Samples were removed from each chemostat in each run at -1, 0, 1, 2, 4, 8, 24, 48, 72, 96 and 120 hours after the initiation of each change.  We determined total populations of Salmonella and populations of each serotype by differential plating on BGA media containing Tet or Nov/Nal, respectively.  Isolates (6 from the highest dilution plate) recipient strain (non-MDR) will be examined for changes in their antibiotic resistance profile.   Antimicrobial susceptibility was determined using the Sensititre automated antimicrobial susceptibility system according to the manufacturer’s directions (Trek Diagnostic Systems, Westlake, OH).  Broth microdilution was used according to methods described by the National Committee for Clinical Laboratory Standards.  The National Antibiotic Resistance Monitoring System (NARMS) isolate panel was used to determine minimum inhibitory concentrations for the following antimicrobials: NARMS panel (cefoxitin, amikacin, chloramphenicol, tetracycline, ceftriaxone, amoxicillin/clavulanic acid, ciprofloxacin, gentamicin, nalidixic acid, ceftiofur, sulfisoxazole, trimethoprim/sulphamethoxazole, kanamycin, ampicillin and streptomycin).  Resistance breakpoints were determined using the NCCLS interpretive standards or the NARMS 2000 Annual Report.  Escherichia coli ATCC 25922, E. coli ATCC 35218, and Enterococcus faecalis ATCC 29212 were used as quality control organisms.     

In the second series of experiments, we utilized a tet-resistant S. Reading isolate in co-culture with a S. Enteritidis MDR in the presence of the most effective stressor(s) from the previous study.   


The populations of S. Kentucky remained fairly constant around 107 CFU/ml while S. Typhimurium populations remained constant around 106 CFU/ml. We expected the populations of Kentucky to drop rapidly but rebound as they became resistant to Novobiocin and Nalidixic acid.  Indeed, we saw approximately a 10- to 100-fold drop (to 104 to 105 CFU/ml in S. Kentucky populations following introduction of Nov/Nal into the chemostats, however Nov/Nal resistant Kentucky isolates were never found.  S. Typhimurium populations however, did not change (increase) significantly following the addition of Nov/Nal which would be expected given the steady-state relationship between the two serotypes of Salmonella, and the populations returned to their previous levels relative to one another. The introduction of various metabolic and environmental stresses was expected to increase the rate at which the Salmonella Kentucky isolates became resistant to other antibiotics due to transfer from the S. Typhimurium MDR strain grown in co-culture. However, in this study that did not occur.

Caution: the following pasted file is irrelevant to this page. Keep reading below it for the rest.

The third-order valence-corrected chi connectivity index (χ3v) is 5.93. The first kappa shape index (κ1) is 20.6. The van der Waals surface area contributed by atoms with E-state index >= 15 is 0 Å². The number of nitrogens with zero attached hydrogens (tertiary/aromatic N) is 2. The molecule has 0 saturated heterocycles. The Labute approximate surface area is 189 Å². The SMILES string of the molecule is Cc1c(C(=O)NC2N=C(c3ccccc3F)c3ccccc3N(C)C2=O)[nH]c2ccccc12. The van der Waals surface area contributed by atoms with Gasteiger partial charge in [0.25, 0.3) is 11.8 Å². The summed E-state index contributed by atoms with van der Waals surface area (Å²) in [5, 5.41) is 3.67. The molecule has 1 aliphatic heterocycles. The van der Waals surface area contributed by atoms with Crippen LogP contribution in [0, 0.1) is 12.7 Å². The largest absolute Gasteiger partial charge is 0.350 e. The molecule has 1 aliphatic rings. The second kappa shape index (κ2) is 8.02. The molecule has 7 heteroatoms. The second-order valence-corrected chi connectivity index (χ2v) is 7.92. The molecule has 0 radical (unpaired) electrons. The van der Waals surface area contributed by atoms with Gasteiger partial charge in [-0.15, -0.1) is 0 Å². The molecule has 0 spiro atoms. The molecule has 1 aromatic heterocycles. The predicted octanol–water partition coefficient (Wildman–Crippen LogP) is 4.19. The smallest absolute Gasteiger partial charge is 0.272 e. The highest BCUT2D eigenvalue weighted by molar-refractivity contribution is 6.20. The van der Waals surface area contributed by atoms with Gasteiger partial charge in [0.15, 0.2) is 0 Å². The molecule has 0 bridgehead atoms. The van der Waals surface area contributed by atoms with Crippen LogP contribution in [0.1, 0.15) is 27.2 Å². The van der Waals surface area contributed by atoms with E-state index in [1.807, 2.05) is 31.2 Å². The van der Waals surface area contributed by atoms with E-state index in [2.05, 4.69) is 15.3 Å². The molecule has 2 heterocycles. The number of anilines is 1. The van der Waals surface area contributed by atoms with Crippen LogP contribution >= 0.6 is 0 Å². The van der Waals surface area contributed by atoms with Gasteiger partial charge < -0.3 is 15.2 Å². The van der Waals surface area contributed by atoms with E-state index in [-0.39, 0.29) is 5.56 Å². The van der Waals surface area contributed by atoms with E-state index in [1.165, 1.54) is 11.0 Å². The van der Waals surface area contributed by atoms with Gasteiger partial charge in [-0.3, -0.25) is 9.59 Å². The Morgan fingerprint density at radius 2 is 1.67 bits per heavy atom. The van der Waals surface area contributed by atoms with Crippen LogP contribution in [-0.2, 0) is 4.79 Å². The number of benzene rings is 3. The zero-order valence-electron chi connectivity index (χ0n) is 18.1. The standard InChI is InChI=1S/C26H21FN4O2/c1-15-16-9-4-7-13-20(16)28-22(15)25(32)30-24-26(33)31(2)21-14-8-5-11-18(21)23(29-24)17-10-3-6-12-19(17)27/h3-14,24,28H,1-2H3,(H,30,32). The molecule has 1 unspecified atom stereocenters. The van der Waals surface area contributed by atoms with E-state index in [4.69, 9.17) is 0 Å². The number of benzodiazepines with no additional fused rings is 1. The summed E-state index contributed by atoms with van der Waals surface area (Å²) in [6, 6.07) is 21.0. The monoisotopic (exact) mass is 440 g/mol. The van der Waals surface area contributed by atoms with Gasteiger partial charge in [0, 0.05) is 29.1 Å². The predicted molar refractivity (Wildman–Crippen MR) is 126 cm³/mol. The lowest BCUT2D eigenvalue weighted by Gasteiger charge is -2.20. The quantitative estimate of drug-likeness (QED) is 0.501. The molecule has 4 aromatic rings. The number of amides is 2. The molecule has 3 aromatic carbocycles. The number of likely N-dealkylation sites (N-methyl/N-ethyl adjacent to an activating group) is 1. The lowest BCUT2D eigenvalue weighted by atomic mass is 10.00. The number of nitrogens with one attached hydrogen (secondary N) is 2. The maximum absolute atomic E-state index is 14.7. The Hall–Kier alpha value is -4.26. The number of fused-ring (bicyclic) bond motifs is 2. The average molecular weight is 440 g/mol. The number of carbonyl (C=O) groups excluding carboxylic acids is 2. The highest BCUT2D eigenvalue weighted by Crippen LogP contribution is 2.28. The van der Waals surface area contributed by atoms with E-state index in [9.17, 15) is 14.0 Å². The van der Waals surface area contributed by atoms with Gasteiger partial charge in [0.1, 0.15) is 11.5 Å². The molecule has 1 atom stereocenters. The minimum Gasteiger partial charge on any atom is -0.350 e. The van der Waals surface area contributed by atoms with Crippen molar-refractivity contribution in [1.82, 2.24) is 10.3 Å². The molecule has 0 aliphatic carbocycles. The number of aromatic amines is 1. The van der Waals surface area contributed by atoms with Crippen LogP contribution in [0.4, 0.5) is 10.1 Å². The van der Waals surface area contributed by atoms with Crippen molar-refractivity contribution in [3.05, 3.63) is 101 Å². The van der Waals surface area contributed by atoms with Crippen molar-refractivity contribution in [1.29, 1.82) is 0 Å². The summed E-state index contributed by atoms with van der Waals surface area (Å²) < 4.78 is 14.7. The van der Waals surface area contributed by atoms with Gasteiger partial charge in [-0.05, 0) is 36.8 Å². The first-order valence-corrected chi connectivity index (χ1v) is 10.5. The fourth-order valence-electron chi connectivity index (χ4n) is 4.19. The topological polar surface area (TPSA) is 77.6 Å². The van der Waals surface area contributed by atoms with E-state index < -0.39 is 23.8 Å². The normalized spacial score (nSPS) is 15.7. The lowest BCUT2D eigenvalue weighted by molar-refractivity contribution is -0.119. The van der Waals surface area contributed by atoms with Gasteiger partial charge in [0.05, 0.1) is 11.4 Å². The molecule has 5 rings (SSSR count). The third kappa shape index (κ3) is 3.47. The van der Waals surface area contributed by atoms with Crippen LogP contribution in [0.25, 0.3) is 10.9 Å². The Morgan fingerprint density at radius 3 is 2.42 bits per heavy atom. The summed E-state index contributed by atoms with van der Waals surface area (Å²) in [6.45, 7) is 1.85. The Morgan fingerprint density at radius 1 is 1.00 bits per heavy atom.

It is theorized that the lack of transfer of antibiotic resistance seen in this study is an artifact of the fact that bacteria mate better given a solid surface than in liquid broth. A logical explanation for this is simply that the solid surface studies hold bacteria in close physical proximity for the period of time needed to transfer a complete plasmid via conjugation.  

We expected there to be a significant amount of transfer in the continuous flow culture system.  We are currently repeating it with two other Salmonella species, but to this date, again there have been no resistant isolates detected.  In order to shed further light on the issue of stress (that has not been satisfactorily examined in this study) we will examine the effects of these stressors on the transmission of antibiotic resistance genes in more traditional filter-mating experiments.  


We found in our studies using a continuous-flow culture system that mimics the flow through the gastrointestinal tract of cattle in a controllable model system.  On a solid agar plate, Salmonella Typhimurium transferred gentamycin (an antibiotic) resistance genes to Salmonella Kentucky, but in continuous flow culture, the transfer of antibiotic resistance genes between a happened at a much lower, nearly undetectable, rate.  Furthermore, the severe stresses placed on the Salmonella species in continuous culture did not increase this frequency significantly.  This difference is likely due simply to motion in the continuous flow system not allowing the bacteria to physically mate long enough to facilitate genetic transfer.  Further research is needed and being performed to determine if these stresses can affect the transfer of antibiotic resistance genes in solid-surface conditions.